Goddess of Hellfire is my horror blog, which also has links to all the podcast episodes and movie retrospectives we've done, but also has lots of written movie reviews and essays about the genre, short stories, book excerpts, and more fun stuff.

-Dave Wolff

Sunday, March 11, 2018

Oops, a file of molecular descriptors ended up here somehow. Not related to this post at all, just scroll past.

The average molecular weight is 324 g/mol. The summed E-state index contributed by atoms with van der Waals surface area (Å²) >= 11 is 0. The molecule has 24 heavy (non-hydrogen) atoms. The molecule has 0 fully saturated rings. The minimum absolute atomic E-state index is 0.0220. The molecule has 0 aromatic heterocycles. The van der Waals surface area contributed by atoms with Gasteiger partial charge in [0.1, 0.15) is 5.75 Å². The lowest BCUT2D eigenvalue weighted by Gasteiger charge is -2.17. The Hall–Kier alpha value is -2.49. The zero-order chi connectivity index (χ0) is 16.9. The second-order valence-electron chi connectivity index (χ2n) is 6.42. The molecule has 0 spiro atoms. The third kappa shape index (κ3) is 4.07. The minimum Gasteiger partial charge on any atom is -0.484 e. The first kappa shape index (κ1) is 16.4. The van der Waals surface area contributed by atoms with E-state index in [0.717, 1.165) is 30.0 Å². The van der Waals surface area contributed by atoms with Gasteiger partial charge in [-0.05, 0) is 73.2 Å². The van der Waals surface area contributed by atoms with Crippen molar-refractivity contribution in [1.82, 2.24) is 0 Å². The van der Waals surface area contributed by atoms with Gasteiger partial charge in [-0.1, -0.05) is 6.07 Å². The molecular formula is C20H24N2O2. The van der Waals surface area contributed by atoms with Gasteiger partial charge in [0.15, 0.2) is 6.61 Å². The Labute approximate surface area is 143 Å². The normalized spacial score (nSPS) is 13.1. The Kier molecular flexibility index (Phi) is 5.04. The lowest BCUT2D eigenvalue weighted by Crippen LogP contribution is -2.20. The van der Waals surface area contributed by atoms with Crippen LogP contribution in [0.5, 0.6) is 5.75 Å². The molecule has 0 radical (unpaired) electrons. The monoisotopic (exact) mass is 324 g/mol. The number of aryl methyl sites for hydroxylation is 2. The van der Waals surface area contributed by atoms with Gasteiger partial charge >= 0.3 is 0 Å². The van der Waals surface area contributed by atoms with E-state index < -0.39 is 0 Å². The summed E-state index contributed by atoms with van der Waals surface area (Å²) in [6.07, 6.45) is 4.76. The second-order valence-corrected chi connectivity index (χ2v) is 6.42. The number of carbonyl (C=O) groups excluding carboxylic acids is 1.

EP Review: SIMON AND THE BAR SINISTERS Didn’t I Piss You Off This Time?? (Independent)

Country of origin: USA
Genre: Punk
Recorded at: Oceanus, Rockaway Beach, New York, February 2018
Engineer: Matt Walsh
Producers: Simon Chardiet and Matt Walsh
Release date: February 19, 2018